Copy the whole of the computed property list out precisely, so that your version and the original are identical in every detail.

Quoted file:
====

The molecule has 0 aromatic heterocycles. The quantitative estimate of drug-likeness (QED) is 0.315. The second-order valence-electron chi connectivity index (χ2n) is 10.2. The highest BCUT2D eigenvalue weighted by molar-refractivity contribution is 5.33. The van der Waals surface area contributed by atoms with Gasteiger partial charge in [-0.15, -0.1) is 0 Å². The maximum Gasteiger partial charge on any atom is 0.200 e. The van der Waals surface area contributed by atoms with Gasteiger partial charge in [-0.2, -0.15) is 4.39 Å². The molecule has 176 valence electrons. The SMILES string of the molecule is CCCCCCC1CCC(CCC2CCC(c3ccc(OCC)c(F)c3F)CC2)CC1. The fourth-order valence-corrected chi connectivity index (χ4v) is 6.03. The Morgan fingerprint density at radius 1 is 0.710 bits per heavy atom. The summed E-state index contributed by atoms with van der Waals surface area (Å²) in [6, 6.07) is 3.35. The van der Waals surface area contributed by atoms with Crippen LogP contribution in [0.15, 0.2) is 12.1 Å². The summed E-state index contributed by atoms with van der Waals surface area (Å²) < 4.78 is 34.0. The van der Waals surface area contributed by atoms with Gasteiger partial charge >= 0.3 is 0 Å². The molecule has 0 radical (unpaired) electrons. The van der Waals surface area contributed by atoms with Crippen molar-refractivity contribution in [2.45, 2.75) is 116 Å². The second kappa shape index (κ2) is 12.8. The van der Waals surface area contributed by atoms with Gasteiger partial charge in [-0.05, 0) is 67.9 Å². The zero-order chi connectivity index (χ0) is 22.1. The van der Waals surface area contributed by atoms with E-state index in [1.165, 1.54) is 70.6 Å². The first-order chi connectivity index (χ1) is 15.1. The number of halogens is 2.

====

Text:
The molecule has 0 aromatic heterocycles. The quantitative estimate of drug-likeness (QED) is 0.315. The second-order valence-electron chi connectivity index (χ2n) is 10.2. The highest BCUT2D eigenvalue weighted by molar-refractivity contribution is 5.33. The van der Waals surface area contributed by atoms with Gasteiger partial charge in [-0.15, -0.1) is 0 Å². The maximum Gasteiger partial charge on any atom is 0.200 e. The van der Waals surface area contributed by atoms with Gasteiger partial charge in [-0.2, -0.15) is 4.39 Å². The molecule has 176 valence electrons. The SMILES string of the molecule is CCCCCCC1CCC(CCC2CCC(c3ccc(OCC)c(F)c3F)CC2)CC1. The fourth-order valence-corrected chi connectivity index (χ4v) is 6.03. The Morgan fingerprint density at radius 1 is 0.710 bits per heavy atom. The summed E-state index contributed by atoms with van der Waals surface area (Å²) in [6, 6.07) is 3.35. The van der Waals surface area contributed by atoms with Crippen LogP contribution in [0.15, 0.2) is 12.1 Å². The summed E-state index contributed by atoms with van der Waals surface area (Å²) < 4.78 is 34.0. The van der Waals surface area contributed by atoms with Gasteiger partial charge >= 0.3 is 0 Å². The molecule has 0 radical (unpaired) electrons. The van der Waals surface area contributed by atoms with Crippen molar-refractivity contribution in [2.45, 2.75) is 116 Å². The second kappa shape index (κ2) is 12.8. The van der Waals surface area contributed by atoms with Gasteiger partial charge in [-0.05, 0) is 67.9 Å². The zero-order chi connectivity index (χ0) is 22.1. The van der Waals surface area contributed by atoms with E-state index in [1.165, 1.54) is 70.6 Å². The first-order chi connectivity index (χ1) is 15.1. The number of halogens is 2.